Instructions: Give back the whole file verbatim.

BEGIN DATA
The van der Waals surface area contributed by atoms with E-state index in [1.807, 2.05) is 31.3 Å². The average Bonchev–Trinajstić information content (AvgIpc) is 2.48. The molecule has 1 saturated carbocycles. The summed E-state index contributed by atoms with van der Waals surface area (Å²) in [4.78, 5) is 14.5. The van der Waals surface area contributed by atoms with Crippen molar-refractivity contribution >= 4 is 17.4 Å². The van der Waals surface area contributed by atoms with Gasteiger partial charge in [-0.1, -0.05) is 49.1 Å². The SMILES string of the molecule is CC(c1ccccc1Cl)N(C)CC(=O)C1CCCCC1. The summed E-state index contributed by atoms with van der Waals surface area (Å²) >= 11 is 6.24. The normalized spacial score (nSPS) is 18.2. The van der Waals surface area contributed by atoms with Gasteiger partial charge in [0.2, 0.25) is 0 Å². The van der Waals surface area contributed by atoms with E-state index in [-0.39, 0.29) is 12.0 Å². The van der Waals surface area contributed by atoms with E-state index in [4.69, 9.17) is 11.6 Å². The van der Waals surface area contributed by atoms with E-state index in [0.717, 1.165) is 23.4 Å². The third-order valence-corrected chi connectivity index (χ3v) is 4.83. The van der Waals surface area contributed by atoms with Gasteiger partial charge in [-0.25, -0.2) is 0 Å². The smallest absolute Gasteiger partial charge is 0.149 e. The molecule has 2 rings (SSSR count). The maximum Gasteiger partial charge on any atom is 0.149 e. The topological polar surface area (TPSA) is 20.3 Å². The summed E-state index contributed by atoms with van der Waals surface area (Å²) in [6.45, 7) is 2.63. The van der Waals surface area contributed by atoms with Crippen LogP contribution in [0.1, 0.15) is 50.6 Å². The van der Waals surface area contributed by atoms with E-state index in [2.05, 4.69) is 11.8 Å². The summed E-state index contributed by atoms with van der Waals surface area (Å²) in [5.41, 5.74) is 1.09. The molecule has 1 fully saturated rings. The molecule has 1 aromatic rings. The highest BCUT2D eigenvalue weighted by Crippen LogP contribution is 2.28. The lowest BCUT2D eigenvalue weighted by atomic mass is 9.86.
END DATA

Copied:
The van der Waals surface area contributed by atoms with E-state index in [1.807, 2.05) is 31.3 Å². The average Bonchev–Trinajstić information content (AvgIpc) is 2.48. The molecule has 1 saturated carbocycles. The summed E-state index contributed by atoms with van der Waals surface area (Å²) in [4.78, 5) is 14.5. The van der Waals surface area contributed by atoms with Crippen molar-refractivity contribution >= 4 is 17.4 Å². The van der Waals surface area contributed by atoms with Gasteiger partial charge in [-0.1, -0.05) is 49.1 Å². The SMILES string of the molecule is CC(c1ccccc1Cl)N(C)CC(=O)C1CCCCC1. The summed E-state index contributed by atoms with van der Waals surface area (Å²) >= 11 is 6.24. The normalized spacial score (nSPS) is 18.2. The van der Waals surface area contributed by atoms with Gasteiger partial charge in [0.2, 0.25) is 0 Å². The van der Waals surface area contributed by atoms with E-state index in [-0.39, 0.29) is 12.0 Å². The van der Waals surface area contributed by atoms with E-state index in [4.69, 9.17) is 11.6 Å². The van der Waals surface area contributed by atoms with E-state index in [0.717, 1.165) is 23.4 Å². The third-order valence-corrected chi connectivity index (χ3v) is 4.83. The van der Waals surface area contributed by atoms with Gasteiger partial charge in [-0.25, -0.2) is 0 Å². The smallest absolute Gasteiger partial charge is 0.149 e. The molecule has 2 rings (SSSR count). The maximum Gasteiger partial charge on any atom is 0.149 e. The topological polar surface area (TPSA) is 20.3 Å². The summed E-state index contributed by atoms with van der Waals surface area (Å²) in [6.45, 7) is 2.63. The van der Waals surface area contributed by atoms with Crippen LogP contribution in [0.1, 0.15) is 50.6 Å². The van der Waals surface area contributed by atoms with E-state index in [2.05, 4.69) is 11.8 Å². The summed E-state index contributed by atoms with van der Waals surface area (Å²) in [5.41, 5.74) is 1.09. The molecule has 1 fully saturated rings. The molecule has 1 aromatic rings. The highest BCUT2D eigenvalue weighted by Crippen LogP contribution is 2.28. The lowest BCUT2D eigenvalue weighted by atomic mass is 9.86.